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Finally, the course compares how code is written in several different languages, the libraries and frameworks that have grown around them, and the reasons to choose each one.
If you've watched some of the language introduction videos you would have seen a common thread. With most of them I taught less about the language and more about the benefits of the libraries that were available. And these are sometimes called libraries. Sometimes they are wrapped up into the term framework instead. But it really means the same thing. Huge amounts of code already written, already tested, ready for you to link to and use. Say with C# in VB.NET you have the .NET framework. With Java, you have the Java Class Library.
With Objective-C, you have Cocoa or Cocoa Touch, depending on if you're focused on the desktop or on the iPhone and iPod. With Python, you have the standard library and so on. This is another thing that programmers know that non-programmers don't. It's not really about the language. It's about the libraries. So when you are learning C#, you might wonder if there's anything that can help you connect with database. And yes, there is, but it's not part of the language itself, but it's in the .NET framework.
If you're experimenting with Objective-C, you might wonder if there's a built-in video player class for the iPhone, and of course there is. It's already been written by Apple and it's in the Cocoa Touch framework. You can link to it and use it. If you're using Python and your program needs to be able to save to a file and unzip that file up, well, you will find that in the Python Standard Library. And those are the skills to develop. Knowing not just the language, but what you can do with it without having to write it all yourself.
Now when you are just beginning, it can be somewhat intimidating to figure out yeah, there might be hundreds or even thousands of prewritten classes available to the language that you're looking at and you wonder, am I meant to learn them all? Well, of course, you are not. It's like being in a real library. The point is not that you're going to read every book. The point is to be able to find your way around, to be able to navigate through the stacks and find if what you're looking for exists, and if so, how do you get to it. What you'll find is there are reference guides whether it on paper or more usually on websites.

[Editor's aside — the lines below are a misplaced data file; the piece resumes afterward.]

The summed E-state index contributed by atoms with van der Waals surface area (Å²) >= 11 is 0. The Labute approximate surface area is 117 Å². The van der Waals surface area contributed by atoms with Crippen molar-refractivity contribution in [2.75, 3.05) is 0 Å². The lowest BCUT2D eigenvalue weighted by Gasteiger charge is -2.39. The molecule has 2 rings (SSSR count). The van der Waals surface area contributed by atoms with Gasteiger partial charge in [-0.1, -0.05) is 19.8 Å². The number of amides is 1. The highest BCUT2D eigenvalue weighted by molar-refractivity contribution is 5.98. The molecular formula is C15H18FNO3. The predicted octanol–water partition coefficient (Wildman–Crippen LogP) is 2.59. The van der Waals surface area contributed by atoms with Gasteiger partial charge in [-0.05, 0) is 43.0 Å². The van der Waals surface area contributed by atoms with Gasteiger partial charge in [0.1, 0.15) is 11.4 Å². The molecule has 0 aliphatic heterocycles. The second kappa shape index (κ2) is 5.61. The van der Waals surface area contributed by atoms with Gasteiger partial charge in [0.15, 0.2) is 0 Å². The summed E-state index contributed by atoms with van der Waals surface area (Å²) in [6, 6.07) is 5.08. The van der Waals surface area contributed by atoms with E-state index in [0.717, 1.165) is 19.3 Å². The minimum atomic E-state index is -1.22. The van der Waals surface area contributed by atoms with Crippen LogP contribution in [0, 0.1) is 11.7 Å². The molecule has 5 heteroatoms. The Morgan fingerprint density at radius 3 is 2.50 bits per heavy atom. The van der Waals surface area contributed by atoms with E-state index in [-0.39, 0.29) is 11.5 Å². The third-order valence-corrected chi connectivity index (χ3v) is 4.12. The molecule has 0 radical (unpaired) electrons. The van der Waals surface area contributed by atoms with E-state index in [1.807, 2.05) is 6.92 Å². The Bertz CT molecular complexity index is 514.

So Microsoft has the .NET Framework Class Library where we can actually start scrolling through all these different areas. They break their classes down into different places like classes that deal with printing. Going back up we have whole sections that deal with classes of globalization. So these range from the very generic to the very specialized. If you are working with Java, it's the same idea. These are grouped together into what are called packages. We have packages for dealing with math.
We have packages for dealing with security. We have packages for dealing with the sound and midi, which themselves break down into classes that deal with say instruments or tracks. And this is all already there. You have the Python Standard Library. With its own set of classes you can use and of course, the iOS Developer Library. And that's why as you learn any language, when you've gotten past the basics of the syntax you're going to find it just as important to know your way around the reference guides to find out what libraries are available to you and what's in them.
And that will accelerate your learning way more than focusing on syntax.
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